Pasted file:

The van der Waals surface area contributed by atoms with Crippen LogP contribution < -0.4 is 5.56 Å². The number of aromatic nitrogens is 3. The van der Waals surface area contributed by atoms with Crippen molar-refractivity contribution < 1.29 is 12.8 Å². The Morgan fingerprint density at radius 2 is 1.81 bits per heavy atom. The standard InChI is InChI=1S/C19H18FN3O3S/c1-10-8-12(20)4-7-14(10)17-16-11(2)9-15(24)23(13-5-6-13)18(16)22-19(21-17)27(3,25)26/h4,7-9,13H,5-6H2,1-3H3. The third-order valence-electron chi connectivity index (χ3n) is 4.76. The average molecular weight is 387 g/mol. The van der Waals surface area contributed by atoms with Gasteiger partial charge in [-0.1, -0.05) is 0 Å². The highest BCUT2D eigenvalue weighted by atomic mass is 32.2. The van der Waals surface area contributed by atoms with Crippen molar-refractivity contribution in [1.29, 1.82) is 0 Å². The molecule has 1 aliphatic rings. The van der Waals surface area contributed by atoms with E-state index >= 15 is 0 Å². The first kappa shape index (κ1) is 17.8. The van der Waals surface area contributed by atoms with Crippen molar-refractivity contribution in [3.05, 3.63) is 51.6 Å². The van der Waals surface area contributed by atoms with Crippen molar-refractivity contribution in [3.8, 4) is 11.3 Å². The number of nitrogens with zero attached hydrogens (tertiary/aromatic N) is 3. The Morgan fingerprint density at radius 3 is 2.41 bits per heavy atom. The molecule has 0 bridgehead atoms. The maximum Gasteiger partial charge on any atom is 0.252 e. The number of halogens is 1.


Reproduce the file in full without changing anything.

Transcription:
The van der Waals surface area contributed by atoms with Crippen LogP contribution < -0.4 is 5.56 Å². The number of aromatic nitrogens is 3. The van der Waals surface area contributed by atoms with Crippen molar-refractivity contribution < 1.29 is 12.8 Å². The Morgan fingerprint density at radius 2 is 1.81 bits per heavy atom. The standard InChI is InChI=1S/C19H18FN3O3S/c1-10-8-12(20)4-7-14(10)17-16-11(2)9-15(24)23(13-5-6-13)18(16)22-19(21-17)27(3,25)26/h4,7-9,13H,5-6H2,1-3H3. The third-order valence-electron chi connectivity index (χ3n) is 4.76. The average molecular weight is 387 g/mol. The van der Waals surface area contributed by atoms with Gasteiger partial charge in [-0.1, -0.05) is 0 Å². The highest BCUT2D eigenvalue weighted by atomic mass is 32.2. The van der Waals surface area contributed by atoms with Crippen molar-refractivity contribution in [1.29, 1.82) is 0 Å². The molecule has 1 aliphatic rings. The van der Waals surface area contributed by atoms with E-state index >= 15 is 0 Å². The first kappa shape index (κ1) is 17.8. The van der Waals surface area contributed by atoms with Crippen molar-refractivity contribution in [3.05, 3.63) is 51.6 Å². The van der Waals surface area contributed by atoms with Crippen molar-refractivity contribution in [3.8, 4) is 11.3 Å². The number of nitrogens with zero attached hydrogens (tertiary/aromatic N) is 3. The Morgan fingerprint density at radius 3 is 2.41 bits per heavy atom. The molecule has 0 bridgehead atoms. The maximum Gasteiger partial charge on any atom is 0.252 e. The number of halogens is 1.